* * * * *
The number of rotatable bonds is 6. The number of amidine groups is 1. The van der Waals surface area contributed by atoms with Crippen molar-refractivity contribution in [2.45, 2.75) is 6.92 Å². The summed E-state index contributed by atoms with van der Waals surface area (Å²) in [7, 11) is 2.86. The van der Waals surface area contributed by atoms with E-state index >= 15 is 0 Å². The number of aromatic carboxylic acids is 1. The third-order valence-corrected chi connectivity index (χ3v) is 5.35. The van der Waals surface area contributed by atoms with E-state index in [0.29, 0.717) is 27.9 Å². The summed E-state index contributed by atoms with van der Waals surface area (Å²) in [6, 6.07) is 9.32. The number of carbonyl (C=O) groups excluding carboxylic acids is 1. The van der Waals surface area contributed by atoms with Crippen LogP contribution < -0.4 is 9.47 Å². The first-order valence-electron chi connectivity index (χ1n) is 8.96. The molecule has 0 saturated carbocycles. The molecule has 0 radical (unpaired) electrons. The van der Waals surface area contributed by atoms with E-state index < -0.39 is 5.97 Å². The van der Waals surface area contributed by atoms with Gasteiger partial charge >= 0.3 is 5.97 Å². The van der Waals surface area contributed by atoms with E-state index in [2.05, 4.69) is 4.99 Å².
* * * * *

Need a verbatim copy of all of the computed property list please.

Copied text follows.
The number of rotatable bonds is 6. The number of amidine groups is 1. The van der Waals surface area contributed by atoms with Crippen molar-refractivity contribution in [2.45, 2.75) is 6.92 Å². The summed E-state index contributed by atoms with van der Waals surface area (Å²) in [7, 11) is 2.86. The van der Waals surface area contributed by atoms with E-state index >= 15 is 0 Å². The number of aromatic carboxylic acids is 1. The third-order valence-corrected chi connectivity index (χ3v) is 5.35. The van der Waals surface area contributed by atoms with E-state index in [0.29, 0.717) is 27.9 Å². The summed E-state index contributed by atoms with van der Waals surface area (Å²) in [6, 6.07) is 9.32. The number of carbonyl (C=O) groups excluding carboxylic acids is 1. The van der Waals surface area contributed by atoms with Crippen LogP contribution < -0.4 is 9.47 Å². The first-order valence-electron chi connectivity index (χ1n) is 8.96. The molecule has 0 saturated carbocycles. The molecule has 0 radical (unpaired) electrons. The van der Waals surface area contributed by atoms with E-state index < -0.39 is 5.97 Å². The van der Waals surface area contributed by atoms with Gasteiger partial charge >= 0.3 is 5.97 Å². The van der Waals surface area contributed by atoms with E-state index in [2.05, 4.69) is 4.99 Å².